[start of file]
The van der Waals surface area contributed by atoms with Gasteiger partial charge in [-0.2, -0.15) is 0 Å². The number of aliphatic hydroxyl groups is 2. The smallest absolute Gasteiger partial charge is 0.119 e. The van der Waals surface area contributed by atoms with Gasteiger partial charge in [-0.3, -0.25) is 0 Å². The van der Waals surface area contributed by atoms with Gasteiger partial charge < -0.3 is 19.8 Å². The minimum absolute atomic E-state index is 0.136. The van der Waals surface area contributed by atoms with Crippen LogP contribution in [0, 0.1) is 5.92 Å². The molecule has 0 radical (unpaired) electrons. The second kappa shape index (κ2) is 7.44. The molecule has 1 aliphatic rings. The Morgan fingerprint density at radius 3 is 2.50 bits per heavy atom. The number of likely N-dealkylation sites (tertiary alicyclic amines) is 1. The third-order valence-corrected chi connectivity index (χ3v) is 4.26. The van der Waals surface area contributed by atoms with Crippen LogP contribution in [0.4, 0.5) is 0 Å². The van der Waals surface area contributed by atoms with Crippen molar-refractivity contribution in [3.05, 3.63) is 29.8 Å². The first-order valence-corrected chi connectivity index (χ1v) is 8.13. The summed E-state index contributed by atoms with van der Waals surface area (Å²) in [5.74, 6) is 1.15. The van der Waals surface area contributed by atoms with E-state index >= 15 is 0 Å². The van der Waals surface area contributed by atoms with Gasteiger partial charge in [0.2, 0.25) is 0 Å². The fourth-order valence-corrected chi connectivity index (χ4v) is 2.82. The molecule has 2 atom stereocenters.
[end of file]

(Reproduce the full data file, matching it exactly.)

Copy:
The van der Waals surface area contributed by atoms with Gasteiger partial charge in [-0.2, -0.15) is 0 Å². The number of aliphatic hydroxyl groups is 2. The smallest absolute Gasteiger partial charge is 0.119 e. The van der Waals surface area contributed by atoms with Gasteiger partial charge in [-0.3, -0.25) is 0 Å². The van der Waals surface area contributed by atoms with Gasteiger partial charge < -0.3 is 19.8 Å². The minimum absolute atomic E-state index is 0.136. The van der Waals surface area contributed by atoms with Crippen LogP contribution in [0, 0.1) is 5.92 Å². The molecule has 0 radical (unpaired) electrons. The second kappa shape index (κ2) is 7.44. The molecule has 1 aliphatic rings. The Morgan fingerprint density at radius 3 is 2.50 bits per heavy atom. The number of likely N-dealkylation sites (tertiary alicyclic amines) is 1. The third-order valence-corrected chi connectivity index (χ3v) is 4.26. The van der Waals surface area contributed by atoms with Crippen LogP contribution in [0.4, 0.5) is 0 Å². The van der Waals surface area contributed by atoms with Crippen molar-refractivity contribution in [3.05, 3.63) is 29.8 Å². The first-order valence-corrected chi connectivity index (χ1v) is 8.13. The summed E-state index contributed by atoms with van der Waals surface area (Å²) in [5.74, 6) is 1.15. The van der Waals surface area contributed by atoms with E-state index >= 15 is 0 Å². The van der Waals surface area contributed by atoms with Gasteiger partial charge in [0.2, 0.25) is 0 Å². The fourth-order valence-corrected chi connectivity index (χ4v) is 2.82. The molecule has 2 atom stereocenters.